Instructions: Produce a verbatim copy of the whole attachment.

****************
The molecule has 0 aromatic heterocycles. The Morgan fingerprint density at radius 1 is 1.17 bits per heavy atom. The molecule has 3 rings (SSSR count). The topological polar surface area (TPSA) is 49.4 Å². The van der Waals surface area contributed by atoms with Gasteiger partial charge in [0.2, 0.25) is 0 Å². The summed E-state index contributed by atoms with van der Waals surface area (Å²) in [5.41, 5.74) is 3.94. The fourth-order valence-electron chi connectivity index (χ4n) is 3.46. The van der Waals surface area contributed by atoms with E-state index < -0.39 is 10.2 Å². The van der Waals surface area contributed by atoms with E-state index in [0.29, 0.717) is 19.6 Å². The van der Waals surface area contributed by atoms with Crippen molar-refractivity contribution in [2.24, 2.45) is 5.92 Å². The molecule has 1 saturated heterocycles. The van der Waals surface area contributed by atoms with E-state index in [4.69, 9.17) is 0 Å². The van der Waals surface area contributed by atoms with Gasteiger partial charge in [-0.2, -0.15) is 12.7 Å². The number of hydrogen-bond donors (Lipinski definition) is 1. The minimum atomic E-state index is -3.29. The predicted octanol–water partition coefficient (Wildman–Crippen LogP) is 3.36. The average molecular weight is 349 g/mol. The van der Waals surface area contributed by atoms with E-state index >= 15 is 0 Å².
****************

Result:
The molecule has 0 aromatic heterocycles. The Morgan fingerprint density at radius 1 is 1.17 bits per heavy atom. The molecule has 3 rings (SSSR count). The topological polar surface area (TPSA) is 49.4 Å². The van der Waals surface area contributed by atoms with Gasteiger partial charge in [0.2, 0.25) is 0 Å². The summed E-state index contributed by atoms with van der Waals surface area (Å²) in [5.41, 5.74) is 3.94. The fourth-order valence-electron chi connectivity index (χ4n) is 3.46. The van der Waals surface area contributed by atoms with E-state index < -0.39 is 10.2 Å². The van der Waals surface area contributed by atoms with E-state index in [0.29, 0.717) is 19.6 Å². The van der Waals surface area contributed by atoms with Crippen molar-refractivity contribution in [2.24, 2.45) is 5.92 Å². The molecule has 1 saturated heterocycles. The van der Waals surface area contributed by atoms with E-state index in [4.69, 9.17) is 0 Å². The van der Waals surface area contributed by atoms with Gasteiger partial charge in [-0.2, -0.15) is 12.7 Å². The number of hydrogen-bond donors (Lipinski definition) is 1. The minimum atomic E-state index is -3.29. The predicted octanol–water partition coefficient (Wildman–Crippen LogP) is 3.36. The average molecular weight is 349 g/mol. The van der Waals surface area contributed by atoms with E-state index >= 15 is 0 Å².